The TEG instruments consist of a pin attached to a torsion wire that is introduced into a cup, preheated to 37°C, containing a 360 μL aliquot of the blood sample (Figure 1). Movement is initiated by the cup (Haemoscope TEG) or the pin (ROTEM). As the blood clots, tension exerted on the wire is translated to an electrical signal that yields a graphic display, or tracing, in which the amplitude of the wire oscillation in millimeters is on the y-axis and the time in seconds is on the x-axis (Figure 2A). Amplitude is directly converted to physical units that represent the strength of the formed clot.
The TEG and ROTEM measure the same variables but utilize different terminology (Table 1). R or CT (clotting time) is the time in minutes from clot initiation until the first fibrin polymers are produced and the amplitude reaches 2 mm. K or CFT (clot formation time) is the time in minutes from the end of R until an amplitude of 20 mm is reached and represents the speed of clot formation. Alpha (α) is the angle in degrees tangent to the curve as K is reached and represents the acceleration/kinetics of fibrin formation and cross-linking. MA or MCF (maximal clot strength) is the maximum amplitude in millimeter and reflects maximal clot strength. G is the modification of MA to physical units. LY30/60 or CLI30/60 are the percent of clot lysis detected at 30 and 60 minutes, respectively, after MA is reached. A normal canine TEG tracing (Figure 2A) illustrates each variable, and examples of tracings that depict hypocoagulable, hypercoagulable, and secondary fibrinolytic states (Figure 2B) are provided.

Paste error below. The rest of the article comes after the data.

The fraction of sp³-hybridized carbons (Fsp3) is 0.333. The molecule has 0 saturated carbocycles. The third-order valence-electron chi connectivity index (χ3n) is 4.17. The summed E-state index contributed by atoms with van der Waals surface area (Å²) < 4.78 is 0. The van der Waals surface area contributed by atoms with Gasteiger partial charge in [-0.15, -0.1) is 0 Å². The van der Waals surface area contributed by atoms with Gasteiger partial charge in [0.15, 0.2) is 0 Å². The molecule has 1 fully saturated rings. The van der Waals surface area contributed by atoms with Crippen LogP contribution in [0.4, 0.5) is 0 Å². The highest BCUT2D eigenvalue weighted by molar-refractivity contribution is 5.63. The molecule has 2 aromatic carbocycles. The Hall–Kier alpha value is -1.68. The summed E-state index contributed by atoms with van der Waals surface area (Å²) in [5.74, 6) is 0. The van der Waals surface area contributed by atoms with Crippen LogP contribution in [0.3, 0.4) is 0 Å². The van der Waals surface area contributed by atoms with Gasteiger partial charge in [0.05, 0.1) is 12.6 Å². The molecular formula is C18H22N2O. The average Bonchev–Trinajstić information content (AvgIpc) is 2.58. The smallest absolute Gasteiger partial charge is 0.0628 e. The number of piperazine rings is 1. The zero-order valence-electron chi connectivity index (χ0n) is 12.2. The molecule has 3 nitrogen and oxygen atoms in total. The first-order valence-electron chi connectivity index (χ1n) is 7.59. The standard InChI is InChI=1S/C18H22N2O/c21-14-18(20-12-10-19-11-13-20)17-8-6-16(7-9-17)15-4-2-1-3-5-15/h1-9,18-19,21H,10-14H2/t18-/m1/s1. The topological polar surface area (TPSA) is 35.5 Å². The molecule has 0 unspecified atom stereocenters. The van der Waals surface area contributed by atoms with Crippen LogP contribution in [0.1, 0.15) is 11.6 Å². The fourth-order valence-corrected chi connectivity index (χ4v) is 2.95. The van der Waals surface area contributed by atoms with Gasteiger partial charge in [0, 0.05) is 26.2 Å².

|Initiation time (time 0–2 mm amplitude)||Minutes||R||CT (clot time)|
|Clot kinetics (time 2–20 mm amplitude)||Minutes||K||CFT (clot formation time)|
|Clot kinetics (the slope between 2 and 20 mm amplitude)||Degrees||α angle||α angle|
|Maximal clot strength and stability||Millimeters||MA (maximum amplitude)||MCF (maximal clot strength)|
|Maximal clot strength and stability||Dynes/cm2||G||—|
|Clot lysis||Percent||LY30, LY60||CLI30, CLI60|
TEG Variables and Correlation with Routine Coagulation Assays